>The art of crop circles

>I don’t care at all for crop circles being some paranormal activity, I think that’s new age bullshit, but I love the art form and I find the symbolism interesting. Man made or natural phenomenon (mostly man made, obviously) — it’s a cool thing.
I saw one myself once (photo below), at Järvafältet where I live, but even though it was pretty small it was hard to appreciate the design when not being able to watch from above. It looked pretty lame compared to the big ones you’ve seen on TV.

In many ways, crop circles remind me of graffiti. They are mostly made at night, having to deal with the darkness, the fear of getting caught or interrupted, the problem with very large scale designs made when being close to the object (the wall/the field), the limited time you have at your disposal, the problem with not being able to practice for real until you get there, the planning, the secrecy, the thrill, the complexity that few understand, the photos that must be shot before the art disappear forever, the satisfaction when it’s all done, the discussion afterwards, following what people say, smiling behind their backs (if they only knew…), the anonymous power of the art, the emptiness when the art is destroyed and the return for more. Many times it also includes the destruction of private property.

The crop circle above is believed to be the most complex one found yet. It was discovered summer 2008 in a barley field in Wiltshire, near Barbury Castle, an iron-age hill fort. The formation, measuring 150ft (45,72 metres) in diameter, is apparently a coded image representing the first 10 digits, 3.141592654, of pi!
Michael Reed, an astrophysicist, said: “The tenth digit has even been correctly rounded up. The little dot near the centre is the decimal point. The code is based on 10 angular segments with the radial jumps being the indicator of each segment. Starting at the centre and counting the number of one-tenth segments in each section contained by the change in radius clearly shows the values of the first 10 digits in the value of pi.“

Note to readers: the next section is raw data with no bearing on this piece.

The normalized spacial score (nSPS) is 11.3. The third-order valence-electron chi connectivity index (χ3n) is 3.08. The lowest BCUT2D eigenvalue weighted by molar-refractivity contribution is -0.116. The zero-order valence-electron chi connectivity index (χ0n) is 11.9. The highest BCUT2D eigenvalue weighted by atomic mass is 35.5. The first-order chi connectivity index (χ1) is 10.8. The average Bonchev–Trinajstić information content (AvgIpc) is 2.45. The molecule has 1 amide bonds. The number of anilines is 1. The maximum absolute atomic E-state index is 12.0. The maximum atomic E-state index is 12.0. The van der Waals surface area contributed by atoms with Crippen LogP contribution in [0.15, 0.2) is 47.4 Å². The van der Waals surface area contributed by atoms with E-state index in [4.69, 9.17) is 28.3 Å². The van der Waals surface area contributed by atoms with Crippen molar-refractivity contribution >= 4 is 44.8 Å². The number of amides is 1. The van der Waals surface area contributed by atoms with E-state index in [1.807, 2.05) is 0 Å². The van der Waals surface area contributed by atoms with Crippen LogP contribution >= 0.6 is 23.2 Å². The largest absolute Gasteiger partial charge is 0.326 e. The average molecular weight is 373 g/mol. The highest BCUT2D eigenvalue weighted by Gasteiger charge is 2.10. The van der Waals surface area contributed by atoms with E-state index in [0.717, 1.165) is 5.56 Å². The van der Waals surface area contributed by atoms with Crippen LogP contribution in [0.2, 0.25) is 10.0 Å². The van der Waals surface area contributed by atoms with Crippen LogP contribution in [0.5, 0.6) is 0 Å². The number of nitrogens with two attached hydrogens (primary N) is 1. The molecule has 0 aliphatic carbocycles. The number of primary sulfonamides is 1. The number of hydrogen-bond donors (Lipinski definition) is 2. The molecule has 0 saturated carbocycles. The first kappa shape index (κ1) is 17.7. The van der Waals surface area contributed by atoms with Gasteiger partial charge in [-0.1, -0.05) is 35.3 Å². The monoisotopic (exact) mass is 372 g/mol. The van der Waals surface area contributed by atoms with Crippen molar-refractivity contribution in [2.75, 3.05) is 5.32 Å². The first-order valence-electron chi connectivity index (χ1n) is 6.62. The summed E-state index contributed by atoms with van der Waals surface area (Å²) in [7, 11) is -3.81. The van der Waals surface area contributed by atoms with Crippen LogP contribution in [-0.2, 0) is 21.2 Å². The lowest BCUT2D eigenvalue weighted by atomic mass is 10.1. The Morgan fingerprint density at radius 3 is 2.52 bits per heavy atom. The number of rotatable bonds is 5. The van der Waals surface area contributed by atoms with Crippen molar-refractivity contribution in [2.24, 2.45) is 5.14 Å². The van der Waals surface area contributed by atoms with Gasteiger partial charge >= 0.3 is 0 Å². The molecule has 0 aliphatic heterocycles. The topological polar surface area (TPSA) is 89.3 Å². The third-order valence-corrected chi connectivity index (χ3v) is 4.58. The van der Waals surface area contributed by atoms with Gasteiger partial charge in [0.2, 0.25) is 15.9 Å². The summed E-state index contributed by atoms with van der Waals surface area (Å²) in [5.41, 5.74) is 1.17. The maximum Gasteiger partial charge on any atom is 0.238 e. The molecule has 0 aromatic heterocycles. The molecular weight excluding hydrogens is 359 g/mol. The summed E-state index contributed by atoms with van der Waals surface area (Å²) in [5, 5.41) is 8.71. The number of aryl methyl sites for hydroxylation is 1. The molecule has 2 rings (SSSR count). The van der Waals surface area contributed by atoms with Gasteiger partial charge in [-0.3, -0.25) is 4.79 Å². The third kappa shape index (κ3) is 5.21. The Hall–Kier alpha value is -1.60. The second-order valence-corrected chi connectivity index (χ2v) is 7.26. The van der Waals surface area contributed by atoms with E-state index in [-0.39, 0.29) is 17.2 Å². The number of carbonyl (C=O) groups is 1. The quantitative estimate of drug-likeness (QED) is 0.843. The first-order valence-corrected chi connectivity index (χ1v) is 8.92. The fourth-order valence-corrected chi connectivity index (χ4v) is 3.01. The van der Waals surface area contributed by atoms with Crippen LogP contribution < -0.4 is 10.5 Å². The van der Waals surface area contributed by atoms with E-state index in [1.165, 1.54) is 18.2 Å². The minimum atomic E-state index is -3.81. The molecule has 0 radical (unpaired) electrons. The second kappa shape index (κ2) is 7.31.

Bloody amazing.

Here are a couple of small shots detailing the first photo in this post, the one with the Penrose triangle, which was also found in Wiltshire, by the way.



Another super complex crop circle is the one depicting the Metatron Cube. It is the emblem of whatever hidden change occurred in the West around about the time of the First Crusade, almost certainly associated with Islamic architecture and possibly to indigenous and Jewish sacred, but by then secret, traditions. Richard Heath writes a great deal about its geometry here (I don’t get half of what he says…) and he also quotes Rene Guenon and the book Lord of the World:

Although Mikaël is identified with Metatron, he represents only one aspect. Beside the luminous face, there is a dark face represented by Samaël, also known as Sarhaolam— in fact, it is this latter aspect, and it only, which symbolizes in a lower sense the ‘spirit of the world’, or the Princeps hujus mundi referred to in the Gospels. Samaël’s relationship with Metatron, as the latter’s shadow, so to say, justifies the use of the same title in a twofold sense as well as making it clear why the ‘number of the beast’, the apocalytic 666, is also a solar number.” To quote Saint Hippolytus in conclusion: ‘The Messiah and the Anti-Christ both have the lion for their emblem’, another solar symbol. The same remarks may be applied to the serpent and to many other symbols. From a Kabbalistic viewpoint, we have here the two opposite faces of Metatron; we need not go into the theories we might formulate on this double meaning of symbols, only noting that the confusion between the luminous and the dark aspects is what properly constitutes ‘Satanism’. It is precisely this confusion that allows some, unintentionally and through simple ignorance (an excuse, not a justification), to believe that an infernal significance is to be found in the title ‘Lord of the World’.

The interpretation of the Metatron Cube

There are tons of photos of crop circles on the mighty www, so do some image searches on Google and you’ll be satisfied for sure. Here are some of my faves:

2 thoughts on “>The art of crop circles”

  1. >Beautiful crop circles! Haven’t seen such complex and creative circles before. But what makes you so certain…? ;-)

  2. >About paranormal activity?
    Well, it’s easier than one thinks creating those patterns. The complex ones are not easy to do, of course, but it’s pretty much all about geometry and planning. Also, check for videos on YouTube to see how it’s done.
    It’s not E.T. stomping on the farmland! ;)

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